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Thursday, Dec 18, 2014
Commentary

Letters to the editor: Worse than Obamacare?

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Worse than Obamacare?

What misguided Florida state official from the Department of Management Services lacked the common sense to decide what was and what was not appropriate religious Christmas displays for the Capitol rotunda in Tallahassee? Anything beyond the accepted traditional Christian religions that the majority of Americans believe in just makes a mockery of and disrespects these religions and beliefs. Is it even reasonable to think that anyone seriously believes that these ridiculous displays are a free speech issue? If a plate of spaghetti, a pole adorned with beer cans or the Satanic temple display are legitimate religions, then this country is in more of a state of disrepair than Obamacare.

As George Costanza was fed up with the commercialization of Christmas as displayed in “Seinfeld,” so are many others today. I am sure that these atheists, along with other non-traditional hypocrites, whose sole effort is to make a mockery of Christmas, also take the time off from work with compensation that has been provided by their employer.

Jerry Wright

Avon Park

Remember ‘Tommy’

I would like to thank Michael R. Weeks for his Other Views article “An ungrateful nation indeed” (Dec. 24). This 24-year-plus retired USAF veteran could not have expressed it any better except to quote the last four lines of “Tommy” by Rudyard Kipling for those in Congress who voted for that bill:

For it’s Tommy this, an’ Tommy that, an’ “Chuck him out, the brute!”

But it’s “Saviour of ’ is country” when the guns begin to shoot;

An’ it’s Tommy this, an’ Tommy that, an’ anything you please;

An’ Tommy ain’t a bloomin’ fool — you bet that Tommy sees!

Have those congressmen Google the rest of the poem. This “Tommy” and hopefully others will remember this on Election Day.

Anthony Kres

Tampa

No shame or conscience

It brought tears to my eyes as I read how Melody Russell warned the Grinches to feed, walk, clean up after and, most of all, to love Honey, the precious 12-week-old Shih Tzu puppy that was stolen, along with family presents, during a home break-in. You have to be pretty desperate to break into someone’s home and not only steal the family’s Christmas presents but the family dog as well. These folks ought to be ashamed of themselves. But, then again, some folks have no shame, nor do they have a conscience.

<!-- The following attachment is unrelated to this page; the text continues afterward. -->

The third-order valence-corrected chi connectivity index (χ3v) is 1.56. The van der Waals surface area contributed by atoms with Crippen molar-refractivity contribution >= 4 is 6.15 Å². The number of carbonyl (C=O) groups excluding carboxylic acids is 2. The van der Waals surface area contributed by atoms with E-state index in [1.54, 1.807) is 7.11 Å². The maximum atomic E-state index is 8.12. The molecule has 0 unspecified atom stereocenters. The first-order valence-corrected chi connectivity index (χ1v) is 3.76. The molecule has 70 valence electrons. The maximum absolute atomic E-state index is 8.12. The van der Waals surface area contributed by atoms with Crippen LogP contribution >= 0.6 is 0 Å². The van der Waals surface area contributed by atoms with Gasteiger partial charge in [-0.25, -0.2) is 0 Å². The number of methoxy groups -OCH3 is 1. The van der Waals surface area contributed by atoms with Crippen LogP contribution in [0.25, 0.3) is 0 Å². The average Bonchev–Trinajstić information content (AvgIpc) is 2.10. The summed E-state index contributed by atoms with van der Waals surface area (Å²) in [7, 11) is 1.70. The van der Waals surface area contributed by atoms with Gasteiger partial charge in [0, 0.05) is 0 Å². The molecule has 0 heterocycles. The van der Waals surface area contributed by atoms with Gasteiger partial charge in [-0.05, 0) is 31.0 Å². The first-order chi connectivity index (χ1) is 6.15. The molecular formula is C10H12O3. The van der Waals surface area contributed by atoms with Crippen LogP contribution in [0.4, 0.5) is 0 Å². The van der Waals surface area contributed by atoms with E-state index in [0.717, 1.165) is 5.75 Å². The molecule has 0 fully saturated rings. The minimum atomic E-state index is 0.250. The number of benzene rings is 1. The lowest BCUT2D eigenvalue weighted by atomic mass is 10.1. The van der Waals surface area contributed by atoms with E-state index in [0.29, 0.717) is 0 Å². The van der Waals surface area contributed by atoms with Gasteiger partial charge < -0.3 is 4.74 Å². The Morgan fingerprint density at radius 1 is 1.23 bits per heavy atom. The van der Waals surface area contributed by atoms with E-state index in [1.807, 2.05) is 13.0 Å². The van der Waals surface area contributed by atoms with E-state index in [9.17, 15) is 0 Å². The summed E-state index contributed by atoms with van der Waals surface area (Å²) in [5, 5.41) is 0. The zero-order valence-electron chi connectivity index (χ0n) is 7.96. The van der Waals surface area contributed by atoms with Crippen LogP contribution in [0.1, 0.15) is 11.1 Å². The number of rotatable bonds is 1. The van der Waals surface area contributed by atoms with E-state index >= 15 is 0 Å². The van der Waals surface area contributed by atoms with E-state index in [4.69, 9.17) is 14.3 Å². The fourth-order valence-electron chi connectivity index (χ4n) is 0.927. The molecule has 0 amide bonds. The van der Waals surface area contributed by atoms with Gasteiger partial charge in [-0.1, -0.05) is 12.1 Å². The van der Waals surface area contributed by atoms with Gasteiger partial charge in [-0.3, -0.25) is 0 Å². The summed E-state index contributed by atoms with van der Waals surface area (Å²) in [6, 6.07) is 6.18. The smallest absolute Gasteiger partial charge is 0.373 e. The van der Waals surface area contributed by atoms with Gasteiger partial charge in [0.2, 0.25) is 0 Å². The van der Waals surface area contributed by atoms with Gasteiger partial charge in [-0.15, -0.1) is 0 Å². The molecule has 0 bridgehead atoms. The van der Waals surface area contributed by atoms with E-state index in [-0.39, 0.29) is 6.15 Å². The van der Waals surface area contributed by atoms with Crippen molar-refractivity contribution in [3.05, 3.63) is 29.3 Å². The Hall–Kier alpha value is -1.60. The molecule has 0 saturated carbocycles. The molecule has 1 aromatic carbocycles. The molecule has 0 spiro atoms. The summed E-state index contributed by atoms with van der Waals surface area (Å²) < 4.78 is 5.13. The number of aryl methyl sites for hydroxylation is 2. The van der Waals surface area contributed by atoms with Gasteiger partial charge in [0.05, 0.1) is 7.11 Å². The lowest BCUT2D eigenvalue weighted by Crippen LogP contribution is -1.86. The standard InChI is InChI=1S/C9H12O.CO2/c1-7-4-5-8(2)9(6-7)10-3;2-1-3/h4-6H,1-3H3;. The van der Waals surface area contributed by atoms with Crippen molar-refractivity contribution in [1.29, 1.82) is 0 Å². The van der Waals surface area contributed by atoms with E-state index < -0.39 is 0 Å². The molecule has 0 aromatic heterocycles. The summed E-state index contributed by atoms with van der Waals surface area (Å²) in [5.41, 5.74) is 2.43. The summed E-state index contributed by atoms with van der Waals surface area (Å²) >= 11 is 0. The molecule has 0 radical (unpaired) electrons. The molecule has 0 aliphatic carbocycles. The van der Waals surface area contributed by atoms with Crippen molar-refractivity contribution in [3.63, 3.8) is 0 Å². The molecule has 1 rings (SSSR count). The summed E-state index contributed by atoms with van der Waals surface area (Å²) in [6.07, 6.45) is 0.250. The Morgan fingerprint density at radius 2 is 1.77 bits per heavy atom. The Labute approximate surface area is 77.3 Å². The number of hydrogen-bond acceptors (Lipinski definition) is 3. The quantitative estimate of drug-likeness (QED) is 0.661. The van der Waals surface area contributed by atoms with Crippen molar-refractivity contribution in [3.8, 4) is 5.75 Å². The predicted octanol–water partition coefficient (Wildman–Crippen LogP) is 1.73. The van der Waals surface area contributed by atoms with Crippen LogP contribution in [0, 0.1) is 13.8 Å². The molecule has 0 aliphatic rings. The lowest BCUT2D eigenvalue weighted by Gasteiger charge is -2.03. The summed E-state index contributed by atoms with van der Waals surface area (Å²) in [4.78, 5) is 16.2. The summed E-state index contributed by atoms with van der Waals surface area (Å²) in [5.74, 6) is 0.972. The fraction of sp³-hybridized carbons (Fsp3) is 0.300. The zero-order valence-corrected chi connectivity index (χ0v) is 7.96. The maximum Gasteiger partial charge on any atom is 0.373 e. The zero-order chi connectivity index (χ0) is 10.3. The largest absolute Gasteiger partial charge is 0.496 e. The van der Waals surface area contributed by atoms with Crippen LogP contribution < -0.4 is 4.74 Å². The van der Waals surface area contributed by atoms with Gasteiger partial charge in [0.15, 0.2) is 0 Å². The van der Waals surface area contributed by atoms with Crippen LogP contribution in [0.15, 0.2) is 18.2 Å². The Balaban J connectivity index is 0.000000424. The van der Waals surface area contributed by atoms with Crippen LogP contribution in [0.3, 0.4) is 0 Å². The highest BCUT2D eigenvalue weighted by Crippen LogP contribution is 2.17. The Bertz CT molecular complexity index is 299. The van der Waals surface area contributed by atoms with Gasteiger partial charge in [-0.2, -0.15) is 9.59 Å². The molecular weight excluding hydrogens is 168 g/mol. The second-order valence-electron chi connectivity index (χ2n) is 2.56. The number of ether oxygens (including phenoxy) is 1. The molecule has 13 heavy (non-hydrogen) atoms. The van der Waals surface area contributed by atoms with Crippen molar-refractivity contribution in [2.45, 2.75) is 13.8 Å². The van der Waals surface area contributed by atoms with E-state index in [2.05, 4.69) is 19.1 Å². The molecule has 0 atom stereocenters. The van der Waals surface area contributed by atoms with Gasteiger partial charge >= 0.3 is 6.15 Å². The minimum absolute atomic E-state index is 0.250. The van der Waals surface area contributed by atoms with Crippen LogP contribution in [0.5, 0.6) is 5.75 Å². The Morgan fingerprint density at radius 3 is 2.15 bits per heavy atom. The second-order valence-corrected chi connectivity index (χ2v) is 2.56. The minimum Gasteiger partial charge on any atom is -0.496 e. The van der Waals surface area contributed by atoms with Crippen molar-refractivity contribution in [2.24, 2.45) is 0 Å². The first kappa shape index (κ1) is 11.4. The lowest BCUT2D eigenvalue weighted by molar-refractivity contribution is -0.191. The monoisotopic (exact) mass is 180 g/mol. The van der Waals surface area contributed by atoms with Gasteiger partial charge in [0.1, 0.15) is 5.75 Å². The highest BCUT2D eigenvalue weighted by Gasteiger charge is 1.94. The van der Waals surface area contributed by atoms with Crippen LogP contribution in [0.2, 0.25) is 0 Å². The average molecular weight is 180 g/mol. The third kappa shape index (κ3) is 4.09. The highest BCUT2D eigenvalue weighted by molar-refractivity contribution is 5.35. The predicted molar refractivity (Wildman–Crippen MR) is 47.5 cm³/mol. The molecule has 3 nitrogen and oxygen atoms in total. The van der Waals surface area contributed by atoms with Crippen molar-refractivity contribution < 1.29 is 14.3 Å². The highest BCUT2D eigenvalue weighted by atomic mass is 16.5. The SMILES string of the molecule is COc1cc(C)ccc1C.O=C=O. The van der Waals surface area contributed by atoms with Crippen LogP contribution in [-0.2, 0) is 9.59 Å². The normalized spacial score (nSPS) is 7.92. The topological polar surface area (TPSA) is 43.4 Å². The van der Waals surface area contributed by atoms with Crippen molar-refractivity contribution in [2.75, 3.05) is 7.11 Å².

JoAnn Lee Frank

Clearwater

It’s ‘Merry Christmas’

I don’t agree always with Tribune columnist Joe Henderson, but his “The phrase is ‘Merry Christmas’ ” (Metro, Dec. 24) nails it. I am tired of political correctness and almost not allowed to say “Merry Christmas” because some ballerinas think they have to be in the limelight for every cause.

Most other religions nowadays can be glad that they are free to protest it because of the writers of the Constitution and Christianity. Now I have to apologize when I say “Merry Christmas.” Our politicians and society overall allowed the taking of the word Christmas out of the church calendar. Christianity is still the main religion in this country.

There are countries in this world where a cross on your house is almost the same as a death sentence. Are we heading for that too?

Capt. Th. Hinrichs

Wesley Chapel

Long history of survival

Catherine Durkin Robinson’s “A nonreligious approach to the holiday” (Other Views, Dec. 23) ends with a wish “until we’ve left the remnants of religion behind.” That wish may be hard to fulfill, leaving her empty and disappointed.

Christianity, Judaism and many other religions have a long history of survival in the face of persecution. Religion survived because people believe; it is part of the human nature. It is not the “opium of the masses” as the atheists claim.

For Christians the happiness of Christmas and its many expressions of joy come within and not from overpowering commercialism. We are reminded that Jesus was born poor, and it is our duty to look after the lesser among us. I have yet to see any agnostic or atheist organization that comes close to doing for their fellow men and women what organizations of faith like Metropolitan Ministries do.

Alberto J. Sanchez

Tampa

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